QoS: Congestion Avoidance Configuration Guide, Cisco IOS XE Release 3S
DiffServ Compliant WRED
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DiffServ Compliant WRED

DiffServ Compliant WRED

DiffServ Compliant WRED extends the functionality of Weighted Random Early Detection to enable support for DiffServ and Assured Forwarding (AF) per hop behavior (PHB). This feature enables customers to implement AF PHB by coloring packets according to Differentiated Services Code Point (DSCP) values and then assigning preferential drop probabilities to those packets.


Note


This feature can be used with IP packets only. It is not intended for use with Multiprotocol Label Switching (MPLS)-encapsulated packets.


Finding Feature Information

Your software release may not support all the features documented in this module. For the latest caveats and feature information, see Bug Search Tool and the release notes for your platform and software release. To find information about the features documented in this module, and to see a list of the releases in which each feature is supported, see the feature information table at the end of this module.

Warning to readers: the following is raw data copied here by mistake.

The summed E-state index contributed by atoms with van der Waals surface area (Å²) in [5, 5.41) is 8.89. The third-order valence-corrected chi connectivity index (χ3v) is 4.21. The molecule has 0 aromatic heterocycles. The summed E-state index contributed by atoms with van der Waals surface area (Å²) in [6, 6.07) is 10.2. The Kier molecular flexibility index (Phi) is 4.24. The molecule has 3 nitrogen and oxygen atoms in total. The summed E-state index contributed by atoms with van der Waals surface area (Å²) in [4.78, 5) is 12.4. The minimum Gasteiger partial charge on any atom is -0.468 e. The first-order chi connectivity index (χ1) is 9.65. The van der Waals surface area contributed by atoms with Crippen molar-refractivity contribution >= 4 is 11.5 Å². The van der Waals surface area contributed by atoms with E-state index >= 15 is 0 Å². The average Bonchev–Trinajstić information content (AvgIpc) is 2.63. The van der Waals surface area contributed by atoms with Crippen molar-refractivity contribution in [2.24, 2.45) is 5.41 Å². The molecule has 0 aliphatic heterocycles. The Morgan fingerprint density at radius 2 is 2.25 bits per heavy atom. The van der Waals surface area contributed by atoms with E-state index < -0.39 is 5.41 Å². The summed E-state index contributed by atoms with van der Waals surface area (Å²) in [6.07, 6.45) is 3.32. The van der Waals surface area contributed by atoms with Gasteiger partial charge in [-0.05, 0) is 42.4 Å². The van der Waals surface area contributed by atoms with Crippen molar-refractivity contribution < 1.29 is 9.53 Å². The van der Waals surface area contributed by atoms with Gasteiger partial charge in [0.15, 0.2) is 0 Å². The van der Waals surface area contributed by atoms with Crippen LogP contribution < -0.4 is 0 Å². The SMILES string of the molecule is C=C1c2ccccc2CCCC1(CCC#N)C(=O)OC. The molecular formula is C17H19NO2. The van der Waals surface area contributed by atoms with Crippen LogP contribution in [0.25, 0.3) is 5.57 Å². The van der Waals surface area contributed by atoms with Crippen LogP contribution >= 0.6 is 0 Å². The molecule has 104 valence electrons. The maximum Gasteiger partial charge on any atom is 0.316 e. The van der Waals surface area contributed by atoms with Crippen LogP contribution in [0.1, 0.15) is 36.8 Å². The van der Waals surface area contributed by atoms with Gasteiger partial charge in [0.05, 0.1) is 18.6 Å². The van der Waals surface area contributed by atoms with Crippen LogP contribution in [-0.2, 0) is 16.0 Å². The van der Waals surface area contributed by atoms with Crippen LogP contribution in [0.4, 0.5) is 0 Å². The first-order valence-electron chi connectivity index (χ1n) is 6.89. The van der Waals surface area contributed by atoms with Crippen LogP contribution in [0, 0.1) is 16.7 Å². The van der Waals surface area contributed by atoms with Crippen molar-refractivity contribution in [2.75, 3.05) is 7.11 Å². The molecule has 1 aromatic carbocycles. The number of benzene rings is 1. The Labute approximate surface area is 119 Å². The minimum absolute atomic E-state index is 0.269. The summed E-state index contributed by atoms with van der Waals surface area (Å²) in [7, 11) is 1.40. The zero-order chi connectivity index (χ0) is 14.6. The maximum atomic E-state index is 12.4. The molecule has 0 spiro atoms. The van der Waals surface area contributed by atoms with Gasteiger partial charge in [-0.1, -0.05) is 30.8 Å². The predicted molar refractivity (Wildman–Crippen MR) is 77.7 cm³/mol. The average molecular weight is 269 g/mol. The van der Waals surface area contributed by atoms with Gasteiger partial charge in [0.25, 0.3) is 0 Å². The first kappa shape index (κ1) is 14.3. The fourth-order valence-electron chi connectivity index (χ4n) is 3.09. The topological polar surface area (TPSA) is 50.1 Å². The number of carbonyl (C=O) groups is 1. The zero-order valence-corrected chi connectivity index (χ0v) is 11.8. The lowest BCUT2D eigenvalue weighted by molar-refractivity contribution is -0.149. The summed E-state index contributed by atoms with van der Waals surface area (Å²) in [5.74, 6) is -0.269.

Use Cisco Feature Navigator to find information about platform support and Cisco software image support. To access Cisco Feature Navigator, go to www.cisco.com/​go/​cfn. An account on Cisco.com is not required.

Information About DiffServ Compliant WRED

Differentiated Services for WRED

Differentiated Services is a multiple service model that can satisfy differing Quality of Service (QoS) requirements. With Differentiated Services, the network tries to deliver a particular kind of service based on the QoS specified by each packet. This specification can occur in different ways. The DiffServ Compliant WRED feature enables WRED to use either the 6-bit differentiated services code point (DSCP) or the IP Precedence setting in IP packets when it calculates the drop probability for a packet. The DSCP value is the first six bits of the IP type of service (ToS) byte.